There's No Iron Benefit From Eating Placenta So Maybe Everyone Can Stop It Now

There’s No Iron Benefit From Eating Placenta So Maybe Everyone Can Stop It Now

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Study finds placentas are not, in fact, a good source of iron

For years now, there has been a trend of women eating their placentas after giving birth. Fans of the practice (known as placentophagia because “phagia” is the sound you make when you vomit) claim that it can prevent post-partum depression, increase milk production, and provide a source of nutrition for new mothers. A new study from UNLV, however, claims that when it comes to iron, women receive no benefit from eating their placentas.

Put down your placenta shake, Martha, and eat some goddamn spinach, please.

Iron deficiencies can be a problem during pregnancy and after childbirth, and most women are advised to take an iron supplement to deal with that. But fans of placentophagia claim that the placenta is so high in iron that eating it can eliminate the need for a supplement. This study, however, in which some women were given encapsulated placentas and others had beef capsules as placebos, found “significant differences” in iron levels between the two groups over a three-week period after childbirth. They concluded that: “By foregoing other sources, these women are likely not getting the supplemental boost they need to help iron levels rebound to normal levels.”

That’s serious. A postpartum iron deficiency can result in anemia, which can increase postpartum depression and cause “…breathlessness, tiredness, palpitations and maternal infections,” according to the World Health Organization. Iron deficiencies are nothing to play with and should be carefully considered before you put all your eggs in one basket of placenta. Of course, many women who eat their placentas swear by it and say that it helped them recover from childbirth, and that’s great. You do you. But for those of you on the fence, you might want to throw a bit of science onto the “Cons” list. According to Mark Kristal, a behavioral neuroscientist at the University of Buffalo who studies placentophagia, “It’s a New Age phenomenon…Every ten or twenty years people say, ‘We should do this because it’s natural and animals do it.’ But it’s not based on science. It’s a fad.”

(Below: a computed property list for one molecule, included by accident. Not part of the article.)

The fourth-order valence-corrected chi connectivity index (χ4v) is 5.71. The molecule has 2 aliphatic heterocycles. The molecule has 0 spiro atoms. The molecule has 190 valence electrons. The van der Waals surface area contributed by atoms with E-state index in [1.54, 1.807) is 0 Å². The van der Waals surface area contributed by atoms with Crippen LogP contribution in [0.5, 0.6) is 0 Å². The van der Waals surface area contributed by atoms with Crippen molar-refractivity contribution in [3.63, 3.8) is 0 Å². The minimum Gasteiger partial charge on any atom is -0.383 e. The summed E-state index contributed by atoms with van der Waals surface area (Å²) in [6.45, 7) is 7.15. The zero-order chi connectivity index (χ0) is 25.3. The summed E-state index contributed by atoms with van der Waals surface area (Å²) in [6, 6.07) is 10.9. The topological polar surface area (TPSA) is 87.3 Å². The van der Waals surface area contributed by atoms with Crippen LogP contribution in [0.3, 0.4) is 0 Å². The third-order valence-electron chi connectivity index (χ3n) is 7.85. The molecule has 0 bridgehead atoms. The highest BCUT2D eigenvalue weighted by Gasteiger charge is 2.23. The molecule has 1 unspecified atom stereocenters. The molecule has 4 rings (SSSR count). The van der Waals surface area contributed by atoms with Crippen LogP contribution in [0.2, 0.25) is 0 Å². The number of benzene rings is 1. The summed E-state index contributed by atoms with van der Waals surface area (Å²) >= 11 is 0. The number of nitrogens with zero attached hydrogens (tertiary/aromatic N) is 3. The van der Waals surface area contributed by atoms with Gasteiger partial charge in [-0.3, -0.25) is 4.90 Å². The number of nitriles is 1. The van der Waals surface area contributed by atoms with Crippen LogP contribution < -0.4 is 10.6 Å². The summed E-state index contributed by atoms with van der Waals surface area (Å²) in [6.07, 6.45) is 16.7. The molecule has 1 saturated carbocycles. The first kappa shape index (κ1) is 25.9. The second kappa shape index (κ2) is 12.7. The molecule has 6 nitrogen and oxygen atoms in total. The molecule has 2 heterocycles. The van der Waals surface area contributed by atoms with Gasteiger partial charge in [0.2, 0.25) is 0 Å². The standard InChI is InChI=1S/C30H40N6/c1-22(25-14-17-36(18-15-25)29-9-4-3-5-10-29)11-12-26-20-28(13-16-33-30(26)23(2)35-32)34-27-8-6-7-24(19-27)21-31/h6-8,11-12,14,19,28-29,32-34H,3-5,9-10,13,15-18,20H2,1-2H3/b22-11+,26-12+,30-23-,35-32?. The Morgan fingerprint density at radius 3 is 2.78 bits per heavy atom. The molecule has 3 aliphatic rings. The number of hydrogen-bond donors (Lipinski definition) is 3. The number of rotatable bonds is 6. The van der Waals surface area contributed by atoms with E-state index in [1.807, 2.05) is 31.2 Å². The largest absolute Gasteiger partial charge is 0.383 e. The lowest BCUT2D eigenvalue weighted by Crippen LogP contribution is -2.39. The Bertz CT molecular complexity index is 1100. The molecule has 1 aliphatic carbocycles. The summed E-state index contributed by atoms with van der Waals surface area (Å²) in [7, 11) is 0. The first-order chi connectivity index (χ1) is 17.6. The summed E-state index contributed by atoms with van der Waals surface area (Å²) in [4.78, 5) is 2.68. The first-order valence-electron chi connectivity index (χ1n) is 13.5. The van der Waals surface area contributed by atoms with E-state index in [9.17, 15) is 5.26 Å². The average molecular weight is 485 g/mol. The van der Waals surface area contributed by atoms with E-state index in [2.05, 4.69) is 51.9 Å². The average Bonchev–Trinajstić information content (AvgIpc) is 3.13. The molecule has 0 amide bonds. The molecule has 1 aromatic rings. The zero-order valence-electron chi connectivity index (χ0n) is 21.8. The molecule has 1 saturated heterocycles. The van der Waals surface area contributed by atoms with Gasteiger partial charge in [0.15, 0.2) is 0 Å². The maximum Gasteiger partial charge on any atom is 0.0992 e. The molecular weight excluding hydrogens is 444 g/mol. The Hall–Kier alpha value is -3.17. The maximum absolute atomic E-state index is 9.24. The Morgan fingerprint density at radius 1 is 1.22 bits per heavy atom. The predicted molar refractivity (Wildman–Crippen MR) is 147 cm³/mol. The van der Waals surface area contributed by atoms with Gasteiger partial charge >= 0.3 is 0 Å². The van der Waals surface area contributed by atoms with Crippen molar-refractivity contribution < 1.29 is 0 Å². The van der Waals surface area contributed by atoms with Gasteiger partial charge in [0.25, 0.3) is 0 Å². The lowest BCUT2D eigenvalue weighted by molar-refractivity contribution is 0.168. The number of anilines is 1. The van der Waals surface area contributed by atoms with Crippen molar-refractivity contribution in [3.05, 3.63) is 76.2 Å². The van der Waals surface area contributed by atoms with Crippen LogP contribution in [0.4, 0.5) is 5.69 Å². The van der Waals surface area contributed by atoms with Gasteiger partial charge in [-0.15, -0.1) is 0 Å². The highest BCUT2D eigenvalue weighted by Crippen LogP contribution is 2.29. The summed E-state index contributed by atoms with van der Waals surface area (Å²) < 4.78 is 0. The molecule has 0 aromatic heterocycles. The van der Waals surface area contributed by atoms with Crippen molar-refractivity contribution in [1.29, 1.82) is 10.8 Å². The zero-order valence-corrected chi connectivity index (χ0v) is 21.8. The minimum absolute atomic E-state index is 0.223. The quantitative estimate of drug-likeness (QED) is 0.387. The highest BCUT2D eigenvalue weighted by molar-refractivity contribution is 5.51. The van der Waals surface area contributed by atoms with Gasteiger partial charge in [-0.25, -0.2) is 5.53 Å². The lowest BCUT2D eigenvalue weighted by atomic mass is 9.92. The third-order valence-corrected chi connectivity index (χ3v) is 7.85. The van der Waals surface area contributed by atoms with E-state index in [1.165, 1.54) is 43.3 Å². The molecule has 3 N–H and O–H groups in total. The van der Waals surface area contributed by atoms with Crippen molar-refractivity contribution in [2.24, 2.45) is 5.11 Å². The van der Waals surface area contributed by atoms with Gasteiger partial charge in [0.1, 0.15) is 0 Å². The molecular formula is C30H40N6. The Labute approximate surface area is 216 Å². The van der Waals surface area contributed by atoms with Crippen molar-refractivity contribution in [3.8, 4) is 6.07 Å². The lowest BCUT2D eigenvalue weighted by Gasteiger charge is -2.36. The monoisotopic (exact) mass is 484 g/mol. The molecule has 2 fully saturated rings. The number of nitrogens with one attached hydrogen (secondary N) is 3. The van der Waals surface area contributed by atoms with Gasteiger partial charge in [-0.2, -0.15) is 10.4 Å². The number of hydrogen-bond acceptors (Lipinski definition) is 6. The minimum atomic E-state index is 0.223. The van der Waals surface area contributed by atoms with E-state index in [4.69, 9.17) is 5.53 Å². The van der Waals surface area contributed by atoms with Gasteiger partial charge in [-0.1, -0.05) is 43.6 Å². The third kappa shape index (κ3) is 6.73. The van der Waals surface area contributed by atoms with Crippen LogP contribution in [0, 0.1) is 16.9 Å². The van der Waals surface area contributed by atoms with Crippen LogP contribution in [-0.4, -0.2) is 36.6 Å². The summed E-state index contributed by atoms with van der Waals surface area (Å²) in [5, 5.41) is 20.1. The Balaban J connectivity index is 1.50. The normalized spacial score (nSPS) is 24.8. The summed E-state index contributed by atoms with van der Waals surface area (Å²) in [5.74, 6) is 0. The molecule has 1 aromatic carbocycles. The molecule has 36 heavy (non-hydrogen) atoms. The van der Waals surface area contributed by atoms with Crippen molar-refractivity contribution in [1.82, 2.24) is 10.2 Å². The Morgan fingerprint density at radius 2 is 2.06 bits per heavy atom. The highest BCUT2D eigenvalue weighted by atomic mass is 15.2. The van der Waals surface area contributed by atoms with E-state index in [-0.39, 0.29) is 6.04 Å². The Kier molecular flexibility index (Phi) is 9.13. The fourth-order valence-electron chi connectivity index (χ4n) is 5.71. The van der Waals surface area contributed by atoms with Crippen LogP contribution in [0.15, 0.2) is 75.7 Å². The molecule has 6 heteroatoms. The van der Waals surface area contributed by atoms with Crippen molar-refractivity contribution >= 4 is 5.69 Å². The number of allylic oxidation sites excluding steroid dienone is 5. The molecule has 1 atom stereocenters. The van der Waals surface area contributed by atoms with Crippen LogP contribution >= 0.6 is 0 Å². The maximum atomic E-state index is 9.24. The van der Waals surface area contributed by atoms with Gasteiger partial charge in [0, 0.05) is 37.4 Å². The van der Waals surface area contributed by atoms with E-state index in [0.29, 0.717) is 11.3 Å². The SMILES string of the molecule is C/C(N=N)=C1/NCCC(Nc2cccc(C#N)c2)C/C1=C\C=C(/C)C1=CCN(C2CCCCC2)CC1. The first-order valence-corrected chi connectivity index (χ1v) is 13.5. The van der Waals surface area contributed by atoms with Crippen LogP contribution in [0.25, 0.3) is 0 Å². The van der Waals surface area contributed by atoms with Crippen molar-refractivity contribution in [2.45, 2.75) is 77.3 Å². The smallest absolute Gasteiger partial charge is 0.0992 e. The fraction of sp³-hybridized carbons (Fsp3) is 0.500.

Placentophagia was first recorded in the United States in the 1970s when hippies (natch) started doing it. Now, it’s become so popular that women are writing it into their birth plans. You can even buy a placenta cookbook on Amazon if you are so inclined. (It has “25 easy and delicious recipes,” including, “Placenta Pate,” the idea of which makes me want to phagia.) And if it were just a matter of grossness, then we’d say, have at it — to each his own placenta. But the fact is that there could be health risks to relying on your placenta for your post-partum health needs, and it’s important to be aware of them and consult your doctor or midwife about your plans first.